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Austin Peay State University becomes home to U.S. Coast Guard veteran William Cody

Austin Peay State University (APSU)

Austin Peay State University - APSUClarksville, TN – Austin Peay State University (APSU) says that for William Cody, the Cold War was actually ice-cold. After joining the U.S. Coast Guard in 1983, at the age of 25, he found himself aboard a polar-class icebreaker ship off the coast of Antarctica.

To keep warm, the crew drank authentic Russian vodka with bits of coal dust floating in it (they’d traded with Soviet sailors they met at the bottom of the world).

William Cody, a history major and Coast Guard veteran, takes classes in Austin Peay State University's Harned Hall.
William Cody, a history major and Coast Guard veteran, takes classes in Austin Peay State University’s Harned Hall.

“We got to take a helicopter to the South Pole,” Cody said recently. “That was the captain’s little present to all of us. I joke that I walked around the world in three seconds because when you walk around that pole, you have literally walked around the world.”

His branch of the U.S. military often gets overlooked, but as Cody explained, “The Coast Guard are the only ones with icebreakers in this country. We break channels open in the Great Lakes and Greenland, go the South Pole. It’s a unique service. You don’t have to worry about killing. You do more saving.”

In 1987, when Cody, a Nashville native, left the Coast Guard, he decided to go to school down the road at Austin Peay State University. Within a year, the then-29-year-old had dropped out.

“I didn’t do so well,” he said. “I didn’t take college as seriously as I should have.”

Thirty years later, in the spring of 2017, Cody decided to give Austin Peay State University another shot. Today, the 57-year-old history major feels like he’s attending a completely different school, drinking coffee most mornings in the APSU Military Student Center (MSC) and visiting the APSU Office of Disability Services for different resources.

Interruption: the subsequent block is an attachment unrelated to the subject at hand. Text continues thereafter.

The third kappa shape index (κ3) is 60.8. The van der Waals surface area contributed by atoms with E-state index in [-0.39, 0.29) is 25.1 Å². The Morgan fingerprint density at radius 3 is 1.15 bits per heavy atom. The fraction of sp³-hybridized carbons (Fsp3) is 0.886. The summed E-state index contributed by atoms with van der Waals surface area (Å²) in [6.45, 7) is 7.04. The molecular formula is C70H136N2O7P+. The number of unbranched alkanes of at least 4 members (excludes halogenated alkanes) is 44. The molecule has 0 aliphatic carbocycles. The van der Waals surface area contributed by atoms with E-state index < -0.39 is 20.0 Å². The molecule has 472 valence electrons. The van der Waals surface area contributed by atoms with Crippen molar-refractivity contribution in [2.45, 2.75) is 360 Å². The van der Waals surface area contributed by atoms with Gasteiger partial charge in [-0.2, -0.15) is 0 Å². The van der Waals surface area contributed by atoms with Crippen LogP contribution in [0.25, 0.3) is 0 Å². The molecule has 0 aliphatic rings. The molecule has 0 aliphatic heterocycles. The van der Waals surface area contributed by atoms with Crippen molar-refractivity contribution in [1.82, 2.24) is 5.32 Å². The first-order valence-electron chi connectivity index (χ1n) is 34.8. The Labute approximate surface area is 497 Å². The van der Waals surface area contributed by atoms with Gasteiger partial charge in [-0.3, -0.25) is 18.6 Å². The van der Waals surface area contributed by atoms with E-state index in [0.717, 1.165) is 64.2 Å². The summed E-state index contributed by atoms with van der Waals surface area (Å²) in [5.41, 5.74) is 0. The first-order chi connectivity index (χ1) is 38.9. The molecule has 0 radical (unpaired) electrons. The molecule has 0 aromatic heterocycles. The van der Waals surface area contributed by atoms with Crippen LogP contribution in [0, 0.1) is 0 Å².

“As a disabled veteran, I see services that didn’t exist back in 1987,” he said. “I see the campus being more nontraditional friendly, more veteran friendly. This is the friendliest veteran and nontraditional campus I have seen.”

For students like Cody, the University offers the MSC, a student veterans organization, Veterans Affairs counselors and several other military and veteran services. Austin Peay’s dedication to this population is part of the reason why it’s the state’s largest provider of higher education to military-affiliated students, with at least 2,329 enrolled students having a military connection in the fall of 2017.

But for Cody, there was still something missing. One morning, while drinking coffee at the MSC, he noticed military crests hanging on the wall for four branches – the U.S. Army, the Navy, the Air Force and the Marines. What about the Coast Guard?

“I asked (Jasmin Linares, MSC coordinator) about it, and she said since she’s been there, there had never been any Coast Guard veterans,” Cody said. “So I ordered one, paid for it myself.”

He donated the Coast Guard crest to the MSC, and it now hangs on the wall with the other branches of the military.

“I love being here,” Cody said while walking past the Morgan University Center. “We have a nice, good-looking campus.”

For information on APSU’s different military services, visit www.apsu.edu/military


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